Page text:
Our Barrio

On the street, sector Rafael Núñez, Cartagena, Colombia

Our Barrio

Cartagena, Colombia, where I’ve been coming yearly for more than half my life, is now firmly the tourist hotspot of South America, the destination for 300,000 last year — everyone from backpackers to cruise-ship passengers and high-end wedding couples (the Cathedral  and major churches are now booked up two years ahead). Some sectors of the economy do well from this, but there’s a price to pay.

Cartagena has become commodified, which is more like a branding operation than anything else I can think of, and of course this means choosing what to show and what to discard. It also means turning the selling points of Brand Cartagena into product attributes that the tourist audience can fully engage with. That’s marketing speak for turning the old colonial houses in narrow lanes into bars, restaurants, boutique hotels and boutiques, until almost the entire old city is fully fit to sell. None of this is surprising, all of it is inevitable, but the Cartagena that visitors now see is pretty much a construct. The unique character of South America’s second oldest colonial city slips further from view.


Wheelie in the barrio

More than that, ask any tourist about the experience and it will all have been delightful, with the possible exception of the usual scams. Such a pretty city, so historic, so special, so eager to please. Often too eager to please, as the Tourist Corporation and Mayor’s office have an unusual new task, which is to monitor and ban pop-up tours offering prostitution. but in any case, Brand Cartagena is rapidly becoming its own separate world, far removed from the real life of a city that now has a population of one million.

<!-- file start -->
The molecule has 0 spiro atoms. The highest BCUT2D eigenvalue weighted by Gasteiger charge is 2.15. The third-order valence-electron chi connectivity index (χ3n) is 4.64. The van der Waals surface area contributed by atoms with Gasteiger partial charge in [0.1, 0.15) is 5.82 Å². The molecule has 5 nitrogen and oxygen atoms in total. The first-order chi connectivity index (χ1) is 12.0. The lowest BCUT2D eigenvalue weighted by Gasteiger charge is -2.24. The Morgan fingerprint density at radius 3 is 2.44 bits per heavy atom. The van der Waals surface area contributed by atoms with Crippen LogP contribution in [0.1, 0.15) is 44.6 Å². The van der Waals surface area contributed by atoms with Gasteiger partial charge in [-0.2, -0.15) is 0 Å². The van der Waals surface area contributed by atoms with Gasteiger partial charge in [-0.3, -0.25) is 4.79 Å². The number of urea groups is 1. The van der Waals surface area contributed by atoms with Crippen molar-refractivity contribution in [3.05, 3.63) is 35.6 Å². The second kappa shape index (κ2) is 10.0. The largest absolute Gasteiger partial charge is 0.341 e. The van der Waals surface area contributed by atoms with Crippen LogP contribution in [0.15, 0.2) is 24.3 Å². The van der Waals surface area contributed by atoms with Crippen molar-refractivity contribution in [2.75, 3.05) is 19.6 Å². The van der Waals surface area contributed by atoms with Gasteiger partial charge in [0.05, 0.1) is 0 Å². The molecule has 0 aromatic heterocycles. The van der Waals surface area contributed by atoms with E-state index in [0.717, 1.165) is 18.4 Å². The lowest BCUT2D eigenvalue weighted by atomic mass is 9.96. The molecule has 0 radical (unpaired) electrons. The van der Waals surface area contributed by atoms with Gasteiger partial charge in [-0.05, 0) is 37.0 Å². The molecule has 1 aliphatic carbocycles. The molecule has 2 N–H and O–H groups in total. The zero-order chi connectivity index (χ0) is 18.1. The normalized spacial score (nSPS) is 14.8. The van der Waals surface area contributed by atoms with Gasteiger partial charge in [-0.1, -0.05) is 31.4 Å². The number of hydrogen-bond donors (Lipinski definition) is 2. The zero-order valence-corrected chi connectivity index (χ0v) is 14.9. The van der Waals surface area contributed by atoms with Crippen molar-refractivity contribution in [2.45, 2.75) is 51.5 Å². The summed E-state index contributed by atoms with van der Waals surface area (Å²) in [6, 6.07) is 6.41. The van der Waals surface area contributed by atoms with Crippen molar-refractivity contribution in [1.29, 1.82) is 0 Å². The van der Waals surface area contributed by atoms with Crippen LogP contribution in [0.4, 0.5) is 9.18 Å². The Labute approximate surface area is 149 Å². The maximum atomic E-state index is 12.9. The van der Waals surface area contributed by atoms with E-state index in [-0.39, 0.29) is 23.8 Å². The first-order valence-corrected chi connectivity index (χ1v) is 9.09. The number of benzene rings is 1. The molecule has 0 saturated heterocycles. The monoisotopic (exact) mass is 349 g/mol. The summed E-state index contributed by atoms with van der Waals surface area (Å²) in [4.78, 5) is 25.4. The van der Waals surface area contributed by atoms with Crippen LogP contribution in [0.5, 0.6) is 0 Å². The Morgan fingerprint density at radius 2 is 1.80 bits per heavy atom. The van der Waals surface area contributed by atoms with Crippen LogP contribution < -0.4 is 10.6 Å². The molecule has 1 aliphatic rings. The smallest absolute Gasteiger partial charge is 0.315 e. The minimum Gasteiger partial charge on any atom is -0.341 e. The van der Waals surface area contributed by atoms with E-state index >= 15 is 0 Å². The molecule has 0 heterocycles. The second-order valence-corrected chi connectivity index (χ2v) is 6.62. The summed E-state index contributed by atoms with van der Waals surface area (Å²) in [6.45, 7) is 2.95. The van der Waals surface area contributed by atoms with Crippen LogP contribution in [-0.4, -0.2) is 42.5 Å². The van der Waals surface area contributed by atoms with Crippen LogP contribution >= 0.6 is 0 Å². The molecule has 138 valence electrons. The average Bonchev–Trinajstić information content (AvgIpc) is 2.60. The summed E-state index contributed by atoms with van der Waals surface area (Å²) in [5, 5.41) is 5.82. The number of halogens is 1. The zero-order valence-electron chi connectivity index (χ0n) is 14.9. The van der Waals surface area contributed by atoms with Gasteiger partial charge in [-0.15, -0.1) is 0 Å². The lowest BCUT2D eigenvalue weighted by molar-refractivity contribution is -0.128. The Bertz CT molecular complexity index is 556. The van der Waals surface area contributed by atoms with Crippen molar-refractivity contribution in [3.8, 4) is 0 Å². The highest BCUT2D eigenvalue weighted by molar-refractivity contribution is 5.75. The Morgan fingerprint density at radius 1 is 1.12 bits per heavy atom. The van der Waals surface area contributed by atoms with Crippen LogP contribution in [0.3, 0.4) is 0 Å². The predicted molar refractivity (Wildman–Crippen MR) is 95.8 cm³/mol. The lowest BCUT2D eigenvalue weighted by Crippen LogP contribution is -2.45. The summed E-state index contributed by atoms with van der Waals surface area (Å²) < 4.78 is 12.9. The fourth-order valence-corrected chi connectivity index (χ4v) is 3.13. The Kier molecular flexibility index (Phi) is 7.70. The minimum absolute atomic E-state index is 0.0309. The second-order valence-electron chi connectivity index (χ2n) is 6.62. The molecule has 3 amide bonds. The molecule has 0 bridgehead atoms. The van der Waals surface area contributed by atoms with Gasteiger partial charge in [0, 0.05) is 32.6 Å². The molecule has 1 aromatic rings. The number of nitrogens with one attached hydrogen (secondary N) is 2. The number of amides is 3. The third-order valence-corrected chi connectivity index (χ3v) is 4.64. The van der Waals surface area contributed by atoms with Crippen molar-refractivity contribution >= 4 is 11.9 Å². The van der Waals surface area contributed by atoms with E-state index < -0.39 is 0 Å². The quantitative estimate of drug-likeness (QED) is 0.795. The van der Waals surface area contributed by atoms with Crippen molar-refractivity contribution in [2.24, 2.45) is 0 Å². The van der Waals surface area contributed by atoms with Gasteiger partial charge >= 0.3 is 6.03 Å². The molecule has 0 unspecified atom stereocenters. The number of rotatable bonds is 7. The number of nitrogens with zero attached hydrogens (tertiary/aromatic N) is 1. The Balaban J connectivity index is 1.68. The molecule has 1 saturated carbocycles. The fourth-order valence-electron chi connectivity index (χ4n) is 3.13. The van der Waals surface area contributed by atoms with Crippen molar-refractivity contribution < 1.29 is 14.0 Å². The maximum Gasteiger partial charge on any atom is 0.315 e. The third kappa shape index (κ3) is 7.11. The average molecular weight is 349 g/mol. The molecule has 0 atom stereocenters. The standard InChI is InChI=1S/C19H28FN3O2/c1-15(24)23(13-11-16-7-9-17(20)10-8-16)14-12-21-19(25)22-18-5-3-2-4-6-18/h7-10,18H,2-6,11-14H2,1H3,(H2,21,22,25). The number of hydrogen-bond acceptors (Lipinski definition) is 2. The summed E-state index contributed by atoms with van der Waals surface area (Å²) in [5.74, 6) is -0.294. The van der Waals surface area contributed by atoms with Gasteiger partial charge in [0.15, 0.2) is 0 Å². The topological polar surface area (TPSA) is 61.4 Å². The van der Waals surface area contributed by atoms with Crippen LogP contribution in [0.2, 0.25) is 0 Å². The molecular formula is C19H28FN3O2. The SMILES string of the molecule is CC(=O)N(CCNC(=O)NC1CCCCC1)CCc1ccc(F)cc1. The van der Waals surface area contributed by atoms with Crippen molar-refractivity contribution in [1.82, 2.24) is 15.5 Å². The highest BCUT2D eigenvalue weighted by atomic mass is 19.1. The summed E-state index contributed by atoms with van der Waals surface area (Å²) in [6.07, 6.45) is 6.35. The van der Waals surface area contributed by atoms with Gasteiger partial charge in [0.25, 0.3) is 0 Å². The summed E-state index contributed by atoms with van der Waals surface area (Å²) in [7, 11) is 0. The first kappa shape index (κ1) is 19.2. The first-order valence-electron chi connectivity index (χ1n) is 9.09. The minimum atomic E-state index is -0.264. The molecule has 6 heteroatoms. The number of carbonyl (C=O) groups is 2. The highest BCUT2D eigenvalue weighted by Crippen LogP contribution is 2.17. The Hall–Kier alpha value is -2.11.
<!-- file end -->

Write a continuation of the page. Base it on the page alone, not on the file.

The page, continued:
A year ago, in the January 2017 newsletter, Two Tales of One City, I wrote about the other, real Cartagena, and introduced the barrio of sector Rafael Núñez, poor and unloved, the focus of my old friend Elena Mogollon’s charitable foundation Granitos de Paz. To recap, it began with infant schooling, and is now one of the country’s respected models for bringing education to the tugurios (slums). It extended to a community centre, followed by helping families to grow vegetables and herbs in their backyards (which the Foundation  collects and sells in the city), training women in income-generating skills like beauty services, and now that more donations are coming in from abroad, helping to build new houses. All of this is necessary because the normal municipal services that we’d expect in Europe and the US don’t stretch out to include the entire city, especially the tugurios. This is in common with many Latin cities, and it doesn’t help that Cartagena has recently been wracked with corruption scandals.

Despite the success of Granitos de Paz in its 14 year history, Elena realised there’s a gap, and that’s what happens to the teenagers, many of whom have actually been through the foundation’s infant schooling. Poverty and lack of job opportunities don’t do much for family life and parenting — not too many good examples being set — and that leads to pandillas: street gangs. Yes, they should be at school, but they’ve misbehaved and have been thrown out, and after a year or two there’s no way to get back and catch up, even if the schools wanted them. The pandilleros, as these teenagers are called, get by on the usual street gang activities, which I don’t need to elaborate here but are largely illegal, apart from odd jobs like selling lottery tickets. It’s not much of a life and most of them would like to get out of it and back into something useful. And there are also the turf wars: stand-offfs with machetes and rocks, the occasional shooting. Not a great life.